So you see, the life of the columnist isn't all free-flowing Châteauneuf-du-Pape and autograph-signing. And the limitations of the comment format mean that our only real chance to answer you is in fabulous mailbag columns like this one. The group owed the greatest response of all is the hog heap of Kingdom of Loathing players who wrote in to offer support and insights following our column about this excellent game. There can be only one, so here it is:
Black King wrote,
I love it! In this site, I'm no longer the "know-it-all" I actually am. I'm a weirdo with a turtle on his head. And you know what? I love it!
Dear Black King,
Us too! The great thing about having a turtle on your head is that even if it makes a break for it, you've still got some time to staple it on. That's an idea I got from another KoL player, proof positive that it's the player community that makes Kingdom such a great game. The past few years have seen the development of some super complex, multiplayer online games. I've played none of them, but I'm going to go out on a limb and state unequivocally that Kingdom of Loathing is a million times better than all of them put together, and that community is the reason. Also, because I absolutely can't resist keeping my ridiculous experiences later in the game under my turtle-hat, I hereby declare Son of Column About Kingdom of Loathing to be in the works. Gauntlet: thrown down!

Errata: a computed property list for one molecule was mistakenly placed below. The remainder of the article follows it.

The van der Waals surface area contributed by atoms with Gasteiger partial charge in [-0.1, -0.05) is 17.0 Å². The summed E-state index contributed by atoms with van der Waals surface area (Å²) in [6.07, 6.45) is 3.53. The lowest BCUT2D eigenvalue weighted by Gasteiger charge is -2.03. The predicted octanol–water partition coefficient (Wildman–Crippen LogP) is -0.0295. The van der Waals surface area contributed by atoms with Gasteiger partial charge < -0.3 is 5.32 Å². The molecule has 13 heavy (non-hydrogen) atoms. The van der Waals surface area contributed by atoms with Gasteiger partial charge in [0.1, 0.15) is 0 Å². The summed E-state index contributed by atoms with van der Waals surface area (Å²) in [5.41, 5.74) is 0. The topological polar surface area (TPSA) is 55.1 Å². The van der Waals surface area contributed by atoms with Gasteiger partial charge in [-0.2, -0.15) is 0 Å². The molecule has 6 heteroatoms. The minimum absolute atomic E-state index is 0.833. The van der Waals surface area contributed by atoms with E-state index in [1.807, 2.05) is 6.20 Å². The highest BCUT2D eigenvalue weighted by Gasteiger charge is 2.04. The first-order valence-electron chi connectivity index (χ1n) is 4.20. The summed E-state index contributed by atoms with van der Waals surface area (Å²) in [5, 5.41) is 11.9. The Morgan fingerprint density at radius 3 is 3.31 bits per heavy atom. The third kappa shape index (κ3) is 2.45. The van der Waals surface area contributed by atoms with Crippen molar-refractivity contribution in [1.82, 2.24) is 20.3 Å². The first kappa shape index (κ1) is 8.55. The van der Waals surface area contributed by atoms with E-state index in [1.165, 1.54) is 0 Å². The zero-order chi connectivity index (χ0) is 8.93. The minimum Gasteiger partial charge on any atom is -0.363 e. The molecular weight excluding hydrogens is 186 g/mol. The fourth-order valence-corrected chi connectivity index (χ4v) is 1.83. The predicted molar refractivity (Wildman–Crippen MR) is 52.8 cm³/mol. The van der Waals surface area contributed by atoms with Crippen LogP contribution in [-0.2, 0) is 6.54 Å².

That's all the time we have for today's show. Let's review what we've learned. Swag is hard to come by. The surest way to keep a turtle on your head is staples. And you can say whatever you want on the Internet, you just can't expect anyone to like it. Talk to you again real soon, fellow nerds!
David and Vanessa currently live and toil in Toronto-for, respectively, a large technology corporation and a large eCommerce vendor. They met via their blogs and were married in the winter of 2002. They have a hamster and two dogs, but no yacht. NerdWorld now appears alternating Mondays.